THE TROLL HUNTER (2010) – The Dungeon Review!
Like any trend in film when its successful droves of other filmmakers jump on the bandwagon to cash in on the success. One such trend is the hand-held camera “found footage”. I have seen at least a dozen of these films and I rarely enjoy them. Sure there are a handful that work, but most of them get on my last nerve. Do not deprive yourself trolls based on a hatred for this trend or you’ll miss one hell of a film. The Troll Hunter is not only a seriously kick ass piece of cinema but it may very well be the best damn hand held camera film out there.
A group of students track an alleged bear poacher only to learn, he is in fact, a Troll Hunter.
Director André Øvredal taps into his Norwegian culture and creates a clever, beautiful, funny and thrilling folklore tale about trolls. I cannot give Øvredal enough accolades in respect to the factual information provided in The Troll Hunter. I was expecting a campy Destroy all Monsters type monster flick (that is not a bad thing – I love that film!!) and what I got was an extremely well thought out, intense vehicle that also manages to be thoroughly entertaining! Øvredal took his troll facts directly from Norwegian folklore and treats his subjects with a great deal of care and respect.
It is troll hunter Hans responsibility to keep the trolls in check. Hans works for the government who has long been keeping the trolls a secret from the Norwegian population. Despite their massive size the trolls stay in their own environment and cause little trouble. It has been relatively easy to keep the troll’s existence a secret until recently. The trolls have been killing livestock and laying ruin to the land they cross. A troll hunter may be the most thankless job ever. How could anyone appreciate the difficult and dangerous work of a troll hunter when no one knows trolls exist? Hans is tired and frustrated not necessarily due to the work but the bureaucracy of the Norwegian government. Hans allows a group of students to film him “working” much to the chagrin of his superior. Otto Jespersen is perfectly cast as Hans the troll hunter. Hans is a great character. Hans is tough but reasonable and shows himself to be a man of integrity. Hans actually has empathy for the creatures despite the fact he is often called on to destroy them. He is also modest so don’t call him a hero. The entire cast is quite good actually. If you are considering troll hunter as a future career be warned, they smell Christians!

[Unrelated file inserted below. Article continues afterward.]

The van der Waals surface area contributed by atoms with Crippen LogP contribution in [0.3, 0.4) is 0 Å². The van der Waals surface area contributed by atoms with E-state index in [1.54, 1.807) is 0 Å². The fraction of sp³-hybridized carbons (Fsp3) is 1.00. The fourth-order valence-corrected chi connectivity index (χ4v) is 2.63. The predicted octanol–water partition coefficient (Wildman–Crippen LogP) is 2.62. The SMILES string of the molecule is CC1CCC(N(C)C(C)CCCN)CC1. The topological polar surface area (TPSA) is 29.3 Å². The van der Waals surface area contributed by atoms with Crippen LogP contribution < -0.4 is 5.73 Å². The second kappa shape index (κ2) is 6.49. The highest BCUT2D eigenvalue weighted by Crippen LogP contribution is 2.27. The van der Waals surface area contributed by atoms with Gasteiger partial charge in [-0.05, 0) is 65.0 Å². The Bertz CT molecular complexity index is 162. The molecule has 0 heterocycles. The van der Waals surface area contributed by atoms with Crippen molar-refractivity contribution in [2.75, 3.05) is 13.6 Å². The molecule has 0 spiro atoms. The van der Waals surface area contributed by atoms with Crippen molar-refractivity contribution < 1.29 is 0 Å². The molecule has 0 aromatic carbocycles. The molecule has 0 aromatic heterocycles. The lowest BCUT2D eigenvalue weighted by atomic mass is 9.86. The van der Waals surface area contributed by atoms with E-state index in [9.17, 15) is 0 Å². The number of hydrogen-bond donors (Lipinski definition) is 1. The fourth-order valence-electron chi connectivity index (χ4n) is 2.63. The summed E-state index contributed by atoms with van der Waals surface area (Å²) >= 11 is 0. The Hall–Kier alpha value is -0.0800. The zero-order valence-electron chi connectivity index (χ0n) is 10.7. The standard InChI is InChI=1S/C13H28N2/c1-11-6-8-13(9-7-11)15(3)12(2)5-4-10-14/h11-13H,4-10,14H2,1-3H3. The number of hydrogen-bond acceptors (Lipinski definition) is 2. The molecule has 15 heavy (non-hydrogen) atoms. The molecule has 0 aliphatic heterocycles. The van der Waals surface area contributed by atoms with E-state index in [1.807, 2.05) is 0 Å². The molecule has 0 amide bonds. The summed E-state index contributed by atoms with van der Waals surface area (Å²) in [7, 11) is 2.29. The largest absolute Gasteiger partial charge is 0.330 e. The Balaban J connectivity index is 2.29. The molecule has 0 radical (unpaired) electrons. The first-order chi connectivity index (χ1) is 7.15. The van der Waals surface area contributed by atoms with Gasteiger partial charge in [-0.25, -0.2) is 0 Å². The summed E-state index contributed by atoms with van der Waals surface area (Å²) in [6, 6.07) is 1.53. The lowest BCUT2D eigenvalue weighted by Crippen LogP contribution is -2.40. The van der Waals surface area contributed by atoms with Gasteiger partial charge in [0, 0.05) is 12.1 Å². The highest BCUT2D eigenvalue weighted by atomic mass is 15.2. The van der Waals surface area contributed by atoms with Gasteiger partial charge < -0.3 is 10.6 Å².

These monsters of massive proportion are nothing short of fantastic. There are two types of trolls; mountain trolls and forest trolls. Each and every troll looks unique and varies in size. Wait until you get a look at these immensely creative creatures! For all my issues with CGI versus practical effects I must admit this film would not have been the same without these wonderful computer generated giants. The build up before each troll sighting was phenomenal! I was as excited as a child at Christmas anticipating another troll. Although this is hand held camera footage it never becomes a chore to view. The films sound effects are impressive. They come up with some seriously intimidating calls for the creatures. The crashing footsteps in the distance and the shaking ground announce their arrival. Despite a great deal of the film taking place at night there are never issues seeing the action. The gorgeous Norwegian countryside, forest and mountains is a pleasing backdrop for the troll mayhem.
The Troll Hunter is a brilliant, well-written, thoughtful, and humorous folktale with great effects. It lacks gore, nudity, sex and most of the things I hold in high regard but holy shit is it entertaining! There are more curse words in this review than there is in the entire film. This is not regular dungeon fare but I loved it!! My only complaint was it ended too soon! Bravo Mr. Øvredal! Bravo. Highly recommended!
Dungeon Rating: 4.5/5
Directed By: André Øvredal
Starring: Otto Jespersen, Glenn Erland Tosterud, Johanna Mørck, Tomas Alf Larsen, Urmila Berg-Domaas, Hans Morten Hansen, Robert Stoltenberg, Knut Nærum, Eirik Bech